Jude the Apostle

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Jude the Apostle, also known as Thaddaeus, was probably a relative of Jesus. Jude was also a brother of the Apostle James the Lesser.

He wrote one of the letters or epistles included in the New Testament, directed towards eastern churches and particularly the Jewish converts. Like all Apostles, Jude himself was originally Jewish.

Jude was martyred in Armenia while it was under the control of Persia. Armenia did not convert to Christianity until the third century. He spread Christianity to Samaria, Judea, Syria, Idumaea, Mesopotamia and Lybia.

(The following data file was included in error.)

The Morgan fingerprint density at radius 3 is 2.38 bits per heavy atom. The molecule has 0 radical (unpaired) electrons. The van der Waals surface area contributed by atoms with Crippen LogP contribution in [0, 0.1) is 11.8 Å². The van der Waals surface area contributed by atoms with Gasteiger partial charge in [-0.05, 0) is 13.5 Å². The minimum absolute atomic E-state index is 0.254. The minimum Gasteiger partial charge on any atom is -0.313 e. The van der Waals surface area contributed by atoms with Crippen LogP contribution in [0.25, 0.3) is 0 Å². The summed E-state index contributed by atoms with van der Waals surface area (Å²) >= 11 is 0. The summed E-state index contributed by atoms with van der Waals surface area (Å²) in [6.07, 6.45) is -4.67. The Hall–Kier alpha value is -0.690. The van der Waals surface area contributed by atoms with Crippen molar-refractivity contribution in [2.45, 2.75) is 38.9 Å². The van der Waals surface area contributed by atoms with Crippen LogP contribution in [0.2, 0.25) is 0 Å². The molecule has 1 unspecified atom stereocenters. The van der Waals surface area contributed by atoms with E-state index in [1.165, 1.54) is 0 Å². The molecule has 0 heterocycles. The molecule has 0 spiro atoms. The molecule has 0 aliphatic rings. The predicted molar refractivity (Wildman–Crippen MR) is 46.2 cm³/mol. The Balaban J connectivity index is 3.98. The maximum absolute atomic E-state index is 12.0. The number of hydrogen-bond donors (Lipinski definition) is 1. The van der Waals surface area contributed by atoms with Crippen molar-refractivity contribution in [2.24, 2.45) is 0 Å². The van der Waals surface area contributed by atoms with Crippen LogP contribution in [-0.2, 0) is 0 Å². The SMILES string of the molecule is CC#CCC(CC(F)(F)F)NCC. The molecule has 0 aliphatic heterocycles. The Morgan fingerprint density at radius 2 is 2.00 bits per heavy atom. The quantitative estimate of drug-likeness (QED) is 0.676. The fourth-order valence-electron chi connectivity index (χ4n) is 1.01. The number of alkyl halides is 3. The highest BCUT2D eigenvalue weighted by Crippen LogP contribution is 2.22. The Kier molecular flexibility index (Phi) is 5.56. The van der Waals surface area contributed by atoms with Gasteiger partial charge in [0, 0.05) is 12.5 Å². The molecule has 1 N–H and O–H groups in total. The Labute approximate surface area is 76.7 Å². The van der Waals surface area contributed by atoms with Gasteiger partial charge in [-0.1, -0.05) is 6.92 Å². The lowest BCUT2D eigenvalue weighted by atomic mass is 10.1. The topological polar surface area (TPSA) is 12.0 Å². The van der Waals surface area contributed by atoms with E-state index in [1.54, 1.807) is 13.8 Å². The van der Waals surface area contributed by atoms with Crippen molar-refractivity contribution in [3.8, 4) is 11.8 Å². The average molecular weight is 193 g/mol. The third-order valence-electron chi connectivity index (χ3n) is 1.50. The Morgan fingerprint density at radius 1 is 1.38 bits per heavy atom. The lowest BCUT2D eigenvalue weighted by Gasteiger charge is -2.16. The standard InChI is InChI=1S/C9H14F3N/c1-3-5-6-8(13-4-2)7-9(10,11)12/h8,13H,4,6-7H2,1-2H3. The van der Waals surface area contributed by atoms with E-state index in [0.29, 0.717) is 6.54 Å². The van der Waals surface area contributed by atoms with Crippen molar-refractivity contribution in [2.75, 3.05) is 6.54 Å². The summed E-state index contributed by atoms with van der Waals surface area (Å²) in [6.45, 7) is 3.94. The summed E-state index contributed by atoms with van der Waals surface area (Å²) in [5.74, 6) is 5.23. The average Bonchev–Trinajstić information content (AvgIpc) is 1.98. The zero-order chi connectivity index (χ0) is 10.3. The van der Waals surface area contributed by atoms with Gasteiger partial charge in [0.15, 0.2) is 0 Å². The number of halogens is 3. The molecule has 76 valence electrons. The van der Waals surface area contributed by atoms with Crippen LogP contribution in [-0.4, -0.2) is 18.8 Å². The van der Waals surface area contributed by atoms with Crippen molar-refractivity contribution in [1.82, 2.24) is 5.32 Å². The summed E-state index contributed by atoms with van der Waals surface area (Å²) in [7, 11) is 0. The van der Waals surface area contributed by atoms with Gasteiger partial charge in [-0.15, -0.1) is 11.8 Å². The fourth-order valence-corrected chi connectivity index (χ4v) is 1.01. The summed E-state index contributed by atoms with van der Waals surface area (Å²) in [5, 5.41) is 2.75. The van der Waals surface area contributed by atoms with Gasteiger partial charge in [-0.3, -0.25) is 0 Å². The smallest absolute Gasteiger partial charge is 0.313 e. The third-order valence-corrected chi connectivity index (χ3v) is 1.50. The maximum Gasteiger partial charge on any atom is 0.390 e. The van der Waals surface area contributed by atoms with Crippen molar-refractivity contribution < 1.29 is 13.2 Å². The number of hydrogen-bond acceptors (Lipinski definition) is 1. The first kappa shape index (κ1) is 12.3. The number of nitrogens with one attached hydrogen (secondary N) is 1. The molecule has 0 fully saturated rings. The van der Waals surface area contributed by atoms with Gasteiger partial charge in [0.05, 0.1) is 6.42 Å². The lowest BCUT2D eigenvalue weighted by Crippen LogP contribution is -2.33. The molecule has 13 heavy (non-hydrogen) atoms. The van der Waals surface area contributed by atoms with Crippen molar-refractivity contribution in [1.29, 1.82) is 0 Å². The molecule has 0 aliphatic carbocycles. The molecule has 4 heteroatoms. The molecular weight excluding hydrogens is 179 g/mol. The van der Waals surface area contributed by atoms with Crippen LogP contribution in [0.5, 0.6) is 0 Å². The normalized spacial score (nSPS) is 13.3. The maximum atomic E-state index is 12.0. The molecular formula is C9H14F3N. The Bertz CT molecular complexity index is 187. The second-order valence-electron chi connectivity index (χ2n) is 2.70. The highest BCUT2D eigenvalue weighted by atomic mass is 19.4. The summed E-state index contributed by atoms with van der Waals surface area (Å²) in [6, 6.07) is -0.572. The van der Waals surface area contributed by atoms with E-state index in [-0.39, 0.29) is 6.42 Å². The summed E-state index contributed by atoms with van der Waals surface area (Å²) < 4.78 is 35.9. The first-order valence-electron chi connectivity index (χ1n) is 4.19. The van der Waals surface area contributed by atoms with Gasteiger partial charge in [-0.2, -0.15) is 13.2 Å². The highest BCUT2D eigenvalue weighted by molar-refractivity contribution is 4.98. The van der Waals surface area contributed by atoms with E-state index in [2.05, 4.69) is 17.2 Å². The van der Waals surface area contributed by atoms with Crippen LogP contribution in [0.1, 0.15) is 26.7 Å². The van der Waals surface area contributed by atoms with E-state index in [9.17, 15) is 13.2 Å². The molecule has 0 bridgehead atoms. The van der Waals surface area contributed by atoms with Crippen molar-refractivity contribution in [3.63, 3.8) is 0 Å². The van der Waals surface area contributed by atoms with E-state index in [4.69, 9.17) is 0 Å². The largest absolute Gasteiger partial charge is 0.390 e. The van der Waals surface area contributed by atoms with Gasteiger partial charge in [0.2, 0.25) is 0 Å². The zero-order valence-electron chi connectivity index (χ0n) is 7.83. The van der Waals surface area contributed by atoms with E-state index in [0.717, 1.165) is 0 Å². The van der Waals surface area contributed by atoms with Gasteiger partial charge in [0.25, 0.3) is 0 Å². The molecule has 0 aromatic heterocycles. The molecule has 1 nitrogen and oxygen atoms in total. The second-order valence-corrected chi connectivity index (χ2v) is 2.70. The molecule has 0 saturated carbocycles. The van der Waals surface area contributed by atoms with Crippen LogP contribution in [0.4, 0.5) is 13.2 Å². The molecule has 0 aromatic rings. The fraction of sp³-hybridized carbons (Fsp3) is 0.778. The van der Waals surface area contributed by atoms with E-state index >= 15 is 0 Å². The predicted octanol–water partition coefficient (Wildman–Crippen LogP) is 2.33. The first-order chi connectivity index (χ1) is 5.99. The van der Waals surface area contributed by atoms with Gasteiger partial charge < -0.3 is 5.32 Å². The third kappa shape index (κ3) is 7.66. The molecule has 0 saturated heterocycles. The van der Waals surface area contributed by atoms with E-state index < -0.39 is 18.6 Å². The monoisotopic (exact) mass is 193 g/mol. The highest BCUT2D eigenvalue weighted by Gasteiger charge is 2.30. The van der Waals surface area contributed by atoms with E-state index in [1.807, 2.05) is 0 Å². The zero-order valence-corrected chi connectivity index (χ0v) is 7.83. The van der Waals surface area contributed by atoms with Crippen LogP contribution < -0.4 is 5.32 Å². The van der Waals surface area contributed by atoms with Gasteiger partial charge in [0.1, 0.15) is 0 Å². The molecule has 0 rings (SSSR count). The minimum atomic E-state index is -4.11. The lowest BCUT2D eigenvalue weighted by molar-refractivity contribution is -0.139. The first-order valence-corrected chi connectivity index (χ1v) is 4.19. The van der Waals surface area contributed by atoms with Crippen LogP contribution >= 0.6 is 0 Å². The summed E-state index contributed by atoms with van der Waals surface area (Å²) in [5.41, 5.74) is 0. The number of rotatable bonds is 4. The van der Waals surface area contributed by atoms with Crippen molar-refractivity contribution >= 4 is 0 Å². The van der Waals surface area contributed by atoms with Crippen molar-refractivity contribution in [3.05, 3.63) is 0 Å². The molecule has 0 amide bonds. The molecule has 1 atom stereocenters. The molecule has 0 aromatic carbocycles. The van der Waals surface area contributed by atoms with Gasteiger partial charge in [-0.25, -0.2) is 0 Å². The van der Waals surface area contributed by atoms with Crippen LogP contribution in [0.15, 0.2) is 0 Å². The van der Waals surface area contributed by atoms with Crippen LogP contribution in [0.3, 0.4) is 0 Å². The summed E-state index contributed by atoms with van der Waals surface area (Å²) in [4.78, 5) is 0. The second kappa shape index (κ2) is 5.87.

In the Gospels, Jude was the Apostle who asked Jesus during the Last Supper why Jesus would not show Himself to the entire world after the resurrection.

In some Christian churches Jude (St. Jude) is the patron saint of hopeless causes, or very difficult circumstances. In some cultures he is known as 'double-checking Thaddaeus' - some apocryphal works recorded that he was assigned the task of ensuring all disciples were aware of what was required of them. Do not confuse Jude with the traitor Judas Iscariot, who betrayed Jesus.